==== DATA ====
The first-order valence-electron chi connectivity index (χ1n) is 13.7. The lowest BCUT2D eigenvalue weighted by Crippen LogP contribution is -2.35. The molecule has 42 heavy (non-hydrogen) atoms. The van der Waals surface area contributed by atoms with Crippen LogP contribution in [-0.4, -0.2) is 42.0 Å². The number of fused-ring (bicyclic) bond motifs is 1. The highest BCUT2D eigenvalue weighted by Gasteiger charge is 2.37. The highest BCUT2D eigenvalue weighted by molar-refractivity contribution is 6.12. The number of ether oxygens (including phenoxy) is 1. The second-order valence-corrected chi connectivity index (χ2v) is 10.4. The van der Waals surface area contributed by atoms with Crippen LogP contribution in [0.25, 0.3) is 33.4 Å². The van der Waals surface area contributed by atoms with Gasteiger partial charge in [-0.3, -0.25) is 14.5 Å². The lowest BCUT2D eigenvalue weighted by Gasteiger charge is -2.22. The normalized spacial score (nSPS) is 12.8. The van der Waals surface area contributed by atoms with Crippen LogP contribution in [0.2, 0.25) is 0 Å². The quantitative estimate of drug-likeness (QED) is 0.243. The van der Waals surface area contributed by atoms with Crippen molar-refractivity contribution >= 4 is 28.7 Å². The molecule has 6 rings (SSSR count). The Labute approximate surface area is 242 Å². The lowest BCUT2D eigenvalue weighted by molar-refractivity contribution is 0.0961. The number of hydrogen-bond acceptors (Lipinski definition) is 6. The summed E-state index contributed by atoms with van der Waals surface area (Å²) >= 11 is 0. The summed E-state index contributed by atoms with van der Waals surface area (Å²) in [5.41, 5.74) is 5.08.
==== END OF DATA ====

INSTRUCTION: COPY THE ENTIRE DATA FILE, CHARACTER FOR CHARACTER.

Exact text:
The first-order valence-electron chi connectivity index (χ1n) is 13.7. The lowest BCUT2D eigenvalue weighted by Crippen LogP contribution is -2.35. The molecule has 42 heavy (non-hydrogen) atoms. The van der Waals surface area contributed by atoms with Crippen LogP contribution in [-0.4, -0.2) is 42.0 Å². The number of fused-ring (bicyclic) bond motifs is 1. The highest BCUT2D eigenvalue weighted by Gasteiger charge is 2.37. The highest BCUT2D eigenvalue weighted by molar-refractivity contribution is 6.12. The number of ether oxygens (including phenoxy) is 1. The second-order valence-corrected chi connectivity index (χ2v) is 10.4. The van der Waals surface area contributed by atoms with Crippen LogP contribution in [0.25, 0.3) is 33.4 Å². The van der Waals surface area contributed by atoms with Gasteiger partial charge in [-0.3, -0.25) is 14.5 Å². The lowest BCUT2D eigenvalue weighted by Gasteiger charge is -2.22. The normalized spacial score (nSPS) is 12.8. The van der Waals surface area contributed by atoms with Crippen LogP contribution in [0.2, 0.25) is 0 Å². The quantitative estimate of drug-likeness (QED) is 0.243. The van der Waals surface area contributed by atoms with Crippen molar-refractivity contribution >= 4 is 28.7 Å². The molecule has 6 rings (SSSR count). The Labute approximate surface area is 242 Å². The lowest BCUT2D eigenvalue weighted by molar-refractivity contribution is 0.0961. The number of hydrogen-bond acceptors (Lipinski definition) is 6. The summed E-state index contributed by atoms with van der Waals surface area (Å²) >= 11 is 0. The summed E-state index contributed by atoms with van der Waals surface area (Å²) in [5.41, 5.74) is 5.08.